Construction & Public Contracts

In 5 Walworth, LLC v. Engerman Contracting, Inc., 2023 WI 51, the Wisconsin Supreme Court addressed insurance coverage for damages allegedly caused by the deficient construction of an inground swimming pool. The pool cracked, causing water to leak into and destabilize the surrounding soil. Attempts were made to fix the cracks, but ultimately the entire pool structure had to be demolished and replaced. The homeowner then sued the general contractor who constructed the defective pool and its two insurers.
Continue Reading Wisconsin Supreme Court Rules Integrated Systems Analysis Does Not Apply to Evaluating Insurance Coverage Under a CGL Policy

There are a variety of situations where construction litigation may be necessary to address issues such as shoddy workmanship, defective materials, or other problems that lead to property damage. One factor that played a role in Wisconsin construction litigation cases was known as the “integrated systems rule.” This rule stated that insurance coverage for property damage would only apply if damage occurred to “other property.” However, a recent ruling by the Wisconsin Supreme Court has rejected this rule. This
Continue Reading Wisconsin Supreme Court Addresses Integrated Systems Rule in Construction Litigation

The recent shared revenue bill negotiated, passed, and signed by the Wisconsin State Legislature and Governor Evers made statutory changes to regulating nonmetallic quarry operations. These changes balance local authority and the need for construction materials (e.g., gravel, crushed stone, and sand) while ensuring safety and regulatory consistency.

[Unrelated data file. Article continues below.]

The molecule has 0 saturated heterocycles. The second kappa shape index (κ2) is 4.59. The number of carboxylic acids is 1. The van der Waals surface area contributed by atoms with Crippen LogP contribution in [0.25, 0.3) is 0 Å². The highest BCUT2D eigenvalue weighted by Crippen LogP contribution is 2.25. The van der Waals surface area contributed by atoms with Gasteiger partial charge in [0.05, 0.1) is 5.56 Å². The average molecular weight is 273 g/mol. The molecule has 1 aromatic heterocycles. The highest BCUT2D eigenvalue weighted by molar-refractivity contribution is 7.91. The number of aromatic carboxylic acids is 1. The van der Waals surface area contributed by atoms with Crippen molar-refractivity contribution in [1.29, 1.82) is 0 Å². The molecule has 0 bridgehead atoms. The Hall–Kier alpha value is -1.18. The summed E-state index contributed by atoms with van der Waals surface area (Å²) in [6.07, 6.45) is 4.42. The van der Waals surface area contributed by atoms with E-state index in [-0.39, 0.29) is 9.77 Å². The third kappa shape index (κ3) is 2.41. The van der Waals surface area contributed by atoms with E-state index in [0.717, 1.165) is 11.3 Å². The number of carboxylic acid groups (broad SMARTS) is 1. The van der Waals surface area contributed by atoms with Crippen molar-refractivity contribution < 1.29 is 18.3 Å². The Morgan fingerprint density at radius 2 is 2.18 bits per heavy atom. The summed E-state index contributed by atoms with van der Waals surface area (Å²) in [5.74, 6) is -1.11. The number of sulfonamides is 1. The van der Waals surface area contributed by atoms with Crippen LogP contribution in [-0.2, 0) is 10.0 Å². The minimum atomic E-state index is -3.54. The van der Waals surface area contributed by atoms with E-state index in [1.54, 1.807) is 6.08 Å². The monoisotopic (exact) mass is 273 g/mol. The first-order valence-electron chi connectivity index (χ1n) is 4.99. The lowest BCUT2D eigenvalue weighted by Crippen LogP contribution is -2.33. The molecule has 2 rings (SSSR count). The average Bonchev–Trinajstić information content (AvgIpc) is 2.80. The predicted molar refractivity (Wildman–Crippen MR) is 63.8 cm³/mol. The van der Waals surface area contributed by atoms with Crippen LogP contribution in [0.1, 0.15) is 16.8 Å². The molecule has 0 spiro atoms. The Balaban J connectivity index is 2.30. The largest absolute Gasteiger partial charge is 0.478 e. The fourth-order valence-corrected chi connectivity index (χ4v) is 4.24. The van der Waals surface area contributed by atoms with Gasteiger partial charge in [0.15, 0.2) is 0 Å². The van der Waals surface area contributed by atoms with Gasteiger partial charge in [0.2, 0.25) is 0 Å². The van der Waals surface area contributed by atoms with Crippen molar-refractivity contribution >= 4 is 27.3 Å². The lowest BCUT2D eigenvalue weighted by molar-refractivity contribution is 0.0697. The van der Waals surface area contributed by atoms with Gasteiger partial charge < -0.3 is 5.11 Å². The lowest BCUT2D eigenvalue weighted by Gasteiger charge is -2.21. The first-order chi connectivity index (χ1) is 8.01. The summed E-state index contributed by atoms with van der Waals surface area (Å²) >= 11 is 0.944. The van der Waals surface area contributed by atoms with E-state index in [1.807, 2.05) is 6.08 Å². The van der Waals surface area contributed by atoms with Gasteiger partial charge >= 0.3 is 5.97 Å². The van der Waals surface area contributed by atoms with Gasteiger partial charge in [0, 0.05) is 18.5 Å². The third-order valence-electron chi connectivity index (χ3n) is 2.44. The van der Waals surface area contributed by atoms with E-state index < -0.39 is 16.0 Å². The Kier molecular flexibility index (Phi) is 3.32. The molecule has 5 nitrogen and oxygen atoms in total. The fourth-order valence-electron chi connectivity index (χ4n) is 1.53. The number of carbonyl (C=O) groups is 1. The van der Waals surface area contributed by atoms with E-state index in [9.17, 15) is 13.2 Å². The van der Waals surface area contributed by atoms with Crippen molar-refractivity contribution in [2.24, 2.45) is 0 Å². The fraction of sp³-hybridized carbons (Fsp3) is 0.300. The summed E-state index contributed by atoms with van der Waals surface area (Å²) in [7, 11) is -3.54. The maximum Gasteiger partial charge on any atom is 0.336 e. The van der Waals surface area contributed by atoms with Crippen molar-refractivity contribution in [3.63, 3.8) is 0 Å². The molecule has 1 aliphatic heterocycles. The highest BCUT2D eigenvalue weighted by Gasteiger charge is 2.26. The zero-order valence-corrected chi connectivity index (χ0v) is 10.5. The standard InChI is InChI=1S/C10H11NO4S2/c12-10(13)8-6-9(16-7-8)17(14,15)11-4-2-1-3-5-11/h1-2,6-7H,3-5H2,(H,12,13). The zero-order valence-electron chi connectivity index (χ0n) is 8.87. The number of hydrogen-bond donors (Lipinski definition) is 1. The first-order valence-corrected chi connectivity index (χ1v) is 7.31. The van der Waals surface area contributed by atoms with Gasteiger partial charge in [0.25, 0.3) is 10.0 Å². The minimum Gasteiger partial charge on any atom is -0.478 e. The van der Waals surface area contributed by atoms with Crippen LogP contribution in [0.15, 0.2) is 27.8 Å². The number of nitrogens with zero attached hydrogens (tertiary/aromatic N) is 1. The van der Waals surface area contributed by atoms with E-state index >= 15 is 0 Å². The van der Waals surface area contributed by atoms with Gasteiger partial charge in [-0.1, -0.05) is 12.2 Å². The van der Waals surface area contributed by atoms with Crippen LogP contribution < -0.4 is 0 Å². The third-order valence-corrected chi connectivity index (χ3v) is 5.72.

Local Regulation
Local political subdivisions may still enact nonmetallic mining ordinances requiring a conditional use permit or a nonmetallic mining license. Any new regulation requiring such permit or license will not
Continue Reading New Law Addresses Nonmetallic Mining Regulations

By: Attorney Chris Strohbehn and Law Clerk Nancy Cattani

Few things are more terrifying than the idea of being inside a building that collapses. People in this situation may be injured by falling rubble or could be pinned under debris, such as collapsed walls and ceilings. Collapses of large, multi-story buildings are likely to be even more dangerous, as people could experience serious or fatal injuries in falls, and rescuers may need to dig through tons of debris before
Continue Reading Who Can Be Held Liable for Losses in a Building Collapse?

Building codes are something most of us don’t hear much about (unless you binge-watch HGTV reno shows like I do). Created to establish minimal life safety requirements for the construction/renovation of buildings, they can vary from state to state and even town to town. Building codes first became part of the American legal landscape in the 1800s, driven in large part by fears of fires spreading through cities.

As federal, state, and local governments deal with the damage done
Continue Reading What Engineers and Architects Need to Know about Building Codes and Climate Change

Less than one day after the collapse of the Champlain Towers South condominiums in Surfside, Florida, the first lawsuit was filed. Two days after the tragic collapse, at least one law firm launched a “Florida Building Collapse” website. While we have our own thoughts about these efforts, our focus has been on early detection and prevention of these tragedies. We have been studying and writing about construction defects involving shoddy steel and concrete for years.

Despite the apparent rush
Continue Reading Building Collapse – Defective Concrete, Steel and/or Design

The risks presented by unknown site conditions are difficult to identify and evaluate, and the costs to address them can be very substantial. Saul Glazer discusses the necessity of using DSC – differing site conditions – clauses in construction contracts.

The basic purpose of the contracting process is to allocate risks among the various parties.

Many risks are easy to identify and evaluate. For example, a contractor can evaluate the risk of labor cost changes or material prices. Similarly,
Continue Reading Construction Contracts: Differing Site Conditions